Terminal:

A facility where trucking companies operate out of, or their "home base" if you will. A lot of major companies have multiple terminals around the country which usually consist of the main office building, a drop lot for trailers, and sometimes a repair shop and wash facilities.

OTR:

Over The Road

OTR driving normally means you'll be hauling freight to various customers throughout your company's hauling region. It often entails being gone from home for two to three weeks at a time.

Dm:

Dispatcher, Fleet Manager, Driver Manager

The primary person a driver communicates with at his/her company. A dispatcher can play many roles, depending on the company's structure. Dispatchers may assign freight, file requests for home time, relay messages between the driver and management, inform customer service of any delays, change appointment times, and report information to the load planners.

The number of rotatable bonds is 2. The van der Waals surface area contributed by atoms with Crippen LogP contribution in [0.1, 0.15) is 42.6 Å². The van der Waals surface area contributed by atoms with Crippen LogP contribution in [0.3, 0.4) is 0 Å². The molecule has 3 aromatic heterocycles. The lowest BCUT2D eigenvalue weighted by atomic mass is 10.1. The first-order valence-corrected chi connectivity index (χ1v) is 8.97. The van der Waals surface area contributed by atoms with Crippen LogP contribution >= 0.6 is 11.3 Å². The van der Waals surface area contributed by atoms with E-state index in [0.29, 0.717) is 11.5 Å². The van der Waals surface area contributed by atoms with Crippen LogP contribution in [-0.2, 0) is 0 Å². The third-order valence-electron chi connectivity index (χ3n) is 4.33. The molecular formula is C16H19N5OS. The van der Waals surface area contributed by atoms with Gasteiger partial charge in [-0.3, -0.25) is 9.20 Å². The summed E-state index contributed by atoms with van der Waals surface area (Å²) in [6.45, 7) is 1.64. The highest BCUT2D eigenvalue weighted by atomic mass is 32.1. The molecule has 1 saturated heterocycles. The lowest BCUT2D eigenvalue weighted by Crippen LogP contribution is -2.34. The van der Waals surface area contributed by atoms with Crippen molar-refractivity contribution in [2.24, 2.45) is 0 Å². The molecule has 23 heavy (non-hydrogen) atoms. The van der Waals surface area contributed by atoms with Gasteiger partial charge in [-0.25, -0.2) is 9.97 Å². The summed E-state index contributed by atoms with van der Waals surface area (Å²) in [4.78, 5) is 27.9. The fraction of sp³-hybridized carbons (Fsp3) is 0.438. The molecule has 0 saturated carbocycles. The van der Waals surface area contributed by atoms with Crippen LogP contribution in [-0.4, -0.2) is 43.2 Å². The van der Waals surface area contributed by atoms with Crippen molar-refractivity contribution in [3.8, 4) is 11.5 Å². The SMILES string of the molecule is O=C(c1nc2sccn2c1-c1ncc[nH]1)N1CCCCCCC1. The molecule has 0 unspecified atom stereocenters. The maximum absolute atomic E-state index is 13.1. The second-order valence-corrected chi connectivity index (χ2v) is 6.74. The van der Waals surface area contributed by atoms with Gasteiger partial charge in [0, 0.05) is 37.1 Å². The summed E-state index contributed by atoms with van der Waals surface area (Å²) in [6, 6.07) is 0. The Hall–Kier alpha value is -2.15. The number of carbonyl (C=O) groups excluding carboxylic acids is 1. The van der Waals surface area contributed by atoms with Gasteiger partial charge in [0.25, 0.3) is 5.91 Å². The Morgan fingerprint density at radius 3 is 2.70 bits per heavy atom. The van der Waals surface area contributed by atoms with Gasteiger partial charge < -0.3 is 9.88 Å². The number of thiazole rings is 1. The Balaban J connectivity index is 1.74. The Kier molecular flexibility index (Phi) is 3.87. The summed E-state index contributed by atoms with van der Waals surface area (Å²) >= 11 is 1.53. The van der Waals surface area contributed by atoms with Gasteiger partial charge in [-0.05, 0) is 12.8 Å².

HOS:

Hours Of Service

HOS refers to the logbook hours of service regulations.
Mark O. ~MiNi-Me~'s Comment
member avatar

Thanks so much for all this Davy, been a great read following you on your journey. With invaluable first hand experience well documented, you've helped me gain a perspective I would never have gotten had it not been for you contributing.

My hat's off to you Sir...be safe!

OWI:

Operating While Intoxicated

Davy A.'s Comment
member avatar

Thanks so much for all this Davy, been a great read following you on your journey. With invaluable first hand experience well documented, you've helped me gain a perspective I would never have gotten had it not been for you contributing.